Anchorage Police Department Chief Mark Mew has announced the creation of a special task force designed to crack down on activities that have led to the recent string of shootings in Anchorage since the new year.

During a press conference Thursday, Mew explained the task force will be compiled of officers currently on staff with APD in special units, taken off their usual duties to focus on building cases and arresting people associated with the drug rings believed to be causing the recent violence.

“We are going to be going out contacting those people, serving search warrants like crazy. Taking on things one step to the next, shaking down everything that moves on the street,” Mew said. “We decided to combine three of our special units for a short period of time, a week or two depending on how things go.”

Twenty-year-old Jeanpal Borge was the latest victim involved in one of the shootings in Anchorage this month, which has sparked the major response by police. The homicide happened early Thursday morning in the parking lot of a business at Bragaw Street and San Jeronimo Court. No arrests have been made in connection with that case.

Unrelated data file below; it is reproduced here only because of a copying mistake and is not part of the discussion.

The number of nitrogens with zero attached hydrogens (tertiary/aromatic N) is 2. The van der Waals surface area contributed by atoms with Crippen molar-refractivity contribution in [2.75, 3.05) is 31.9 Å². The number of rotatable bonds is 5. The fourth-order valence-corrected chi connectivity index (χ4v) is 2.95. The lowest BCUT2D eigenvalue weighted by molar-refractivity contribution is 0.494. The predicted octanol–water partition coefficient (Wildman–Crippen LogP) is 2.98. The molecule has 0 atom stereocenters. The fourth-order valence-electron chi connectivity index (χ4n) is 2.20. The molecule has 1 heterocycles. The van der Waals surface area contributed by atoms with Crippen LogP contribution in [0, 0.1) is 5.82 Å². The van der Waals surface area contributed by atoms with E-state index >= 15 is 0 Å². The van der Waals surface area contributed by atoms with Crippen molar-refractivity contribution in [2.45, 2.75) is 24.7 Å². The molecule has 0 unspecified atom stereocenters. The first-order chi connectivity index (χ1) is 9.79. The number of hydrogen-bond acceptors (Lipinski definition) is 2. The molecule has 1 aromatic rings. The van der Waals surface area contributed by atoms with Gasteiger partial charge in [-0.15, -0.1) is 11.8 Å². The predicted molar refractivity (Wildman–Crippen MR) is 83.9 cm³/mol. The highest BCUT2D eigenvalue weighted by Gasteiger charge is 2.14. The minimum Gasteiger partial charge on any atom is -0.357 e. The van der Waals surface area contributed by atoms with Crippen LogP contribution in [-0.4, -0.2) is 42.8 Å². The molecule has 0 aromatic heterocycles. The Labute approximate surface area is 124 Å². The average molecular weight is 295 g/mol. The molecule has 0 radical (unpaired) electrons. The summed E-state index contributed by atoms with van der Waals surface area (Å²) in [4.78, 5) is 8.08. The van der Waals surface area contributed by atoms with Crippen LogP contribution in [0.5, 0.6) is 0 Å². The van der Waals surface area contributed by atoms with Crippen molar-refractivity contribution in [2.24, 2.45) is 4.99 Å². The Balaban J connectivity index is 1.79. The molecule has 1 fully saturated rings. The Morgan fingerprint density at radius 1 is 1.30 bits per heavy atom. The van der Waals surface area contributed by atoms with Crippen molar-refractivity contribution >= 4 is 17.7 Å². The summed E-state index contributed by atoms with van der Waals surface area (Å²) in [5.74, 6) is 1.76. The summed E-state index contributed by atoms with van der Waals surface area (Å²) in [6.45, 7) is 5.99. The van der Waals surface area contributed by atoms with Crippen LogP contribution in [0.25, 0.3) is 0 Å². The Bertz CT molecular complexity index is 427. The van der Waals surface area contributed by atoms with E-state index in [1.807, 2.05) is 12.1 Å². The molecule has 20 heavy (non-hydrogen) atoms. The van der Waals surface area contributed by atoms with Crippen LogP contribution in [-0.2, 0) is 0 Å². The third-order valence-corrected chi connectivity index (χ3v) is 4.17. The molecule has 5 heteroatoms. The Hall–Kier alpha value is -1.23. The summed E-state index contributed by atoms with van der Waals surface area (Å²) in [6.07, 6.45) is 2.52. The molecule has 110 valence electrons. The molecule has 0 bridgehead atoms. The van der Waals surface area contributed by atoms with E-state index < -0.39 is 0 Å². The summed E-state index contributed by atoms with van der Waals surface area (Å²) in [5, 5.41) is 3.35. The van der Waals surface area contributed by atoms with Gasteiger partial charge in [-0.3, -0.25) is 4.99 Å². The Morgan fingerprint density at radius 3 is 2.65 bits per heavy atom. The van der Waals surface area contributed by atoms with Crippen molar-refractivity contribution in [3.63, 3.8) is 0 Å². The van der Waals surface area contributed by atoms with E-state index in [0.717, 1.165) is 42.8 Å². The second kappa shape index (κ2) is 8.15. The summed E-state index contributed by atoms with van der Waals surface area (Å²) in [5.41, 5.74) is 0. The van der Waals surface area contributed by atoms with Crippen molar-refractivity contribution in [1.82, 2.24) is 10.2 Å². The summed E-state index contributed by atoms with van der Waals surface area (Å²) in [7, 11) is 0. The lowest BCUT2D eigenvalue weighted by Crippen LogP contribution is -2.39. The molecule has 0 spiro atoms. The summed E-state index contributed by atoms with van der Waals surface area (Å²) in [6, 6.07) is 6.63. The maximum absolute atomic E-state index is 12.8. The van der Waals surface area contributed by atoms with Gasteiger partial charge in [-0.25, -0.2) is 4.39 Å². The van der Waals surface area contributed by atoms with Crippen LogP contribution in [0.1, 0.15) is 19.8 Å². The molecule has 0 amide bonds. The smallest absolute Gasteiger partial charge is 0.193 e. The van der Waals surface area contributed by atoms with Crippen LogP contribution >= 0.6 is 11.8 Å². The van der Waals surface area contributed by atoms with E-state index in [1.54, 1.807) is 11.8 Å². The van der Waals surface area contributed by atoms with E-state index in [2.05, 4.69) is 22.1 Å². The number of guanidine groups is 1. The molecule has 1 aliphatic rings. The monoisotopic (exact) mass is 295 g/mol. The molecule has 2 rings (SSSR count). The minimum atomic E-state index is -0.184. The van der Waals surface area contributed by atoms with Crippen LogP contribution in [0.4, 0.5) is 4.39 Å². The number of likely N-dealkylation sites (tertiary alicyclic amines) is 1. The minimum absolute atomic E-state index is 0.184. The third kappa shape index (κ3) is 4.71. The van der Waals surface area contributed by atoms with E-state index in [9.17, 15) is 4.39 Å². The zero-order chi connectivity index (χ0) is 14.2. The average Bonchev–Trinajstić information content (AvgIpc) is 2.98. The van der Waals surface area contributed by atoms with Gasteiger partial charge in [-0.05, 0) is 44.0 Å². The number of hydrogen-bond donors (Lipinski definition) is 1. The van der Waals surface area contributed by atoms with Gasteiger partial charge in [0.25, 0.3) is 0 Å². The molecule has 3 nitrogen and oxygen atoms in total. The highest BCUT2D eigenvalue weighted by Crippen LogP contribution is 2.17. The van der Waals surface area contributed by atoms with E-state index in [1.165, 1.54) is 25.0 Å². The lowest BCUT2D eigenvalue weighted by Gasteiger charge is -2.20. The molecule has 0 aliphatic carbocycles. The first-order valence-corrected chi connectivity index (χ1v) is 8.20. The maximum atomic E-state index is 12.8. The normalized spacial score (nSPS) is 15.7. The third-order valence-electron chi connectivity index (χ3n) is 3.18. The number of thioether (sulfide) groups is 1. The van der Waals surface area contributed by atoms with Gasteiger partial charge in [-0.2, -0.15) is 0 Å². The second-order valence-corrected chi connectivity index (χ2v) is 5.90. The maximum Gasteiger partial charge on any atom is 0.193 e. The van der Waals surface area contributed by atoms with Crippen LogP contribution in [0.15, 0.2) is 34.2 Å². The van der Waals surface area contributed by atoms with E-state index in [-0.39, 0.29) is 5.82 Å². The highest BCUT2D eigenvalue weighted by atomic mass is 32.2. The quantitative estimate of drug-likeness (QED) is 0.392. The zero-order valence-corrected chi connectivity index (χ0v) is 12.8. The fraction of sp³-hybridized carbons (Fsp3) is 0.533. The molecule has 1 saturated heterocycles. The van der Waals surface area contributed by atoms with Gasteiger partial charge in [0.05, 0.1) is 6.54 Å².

Borge is the fourth person killed this week and Mew said Thursday evidence suggested they are all connected to drugs. At least seven other people have been wounded this month in shootings.

Mew says marijuana was involved in many of the recent shootings. He and other officers are wondering if drug dealers are jockeying for position as the state’s new pot laws come into effect.

“If the folks out there are looking at the potential for a change in the landscape and wondering how they fit into it, and they are trying to maneuver, I wonder if that’s not part of what is going on, I don’t know that it is,” Mew said.

The police union isn’t surprised about the level of drug-related crime.

“We have seen reductions in our drug units at APD,” said Sgt. Gerard Asselin of the APD Employees Association. “We have about half the number of people investigating drug crimes as we’ve had in the past.”

Asselin said the union supports the new task force, but the officers are being pulled from other work that also needs to get done.

“We need to maintain staffing at a point to keep pressure on the criminal element and let them know that, ‘If you do this, you will be caught,’ basically,” Asselin said.

Mew said the last crackdown on drug rings was in 2007, and within a few days there was a big success, one he’s hoping to replicate again.

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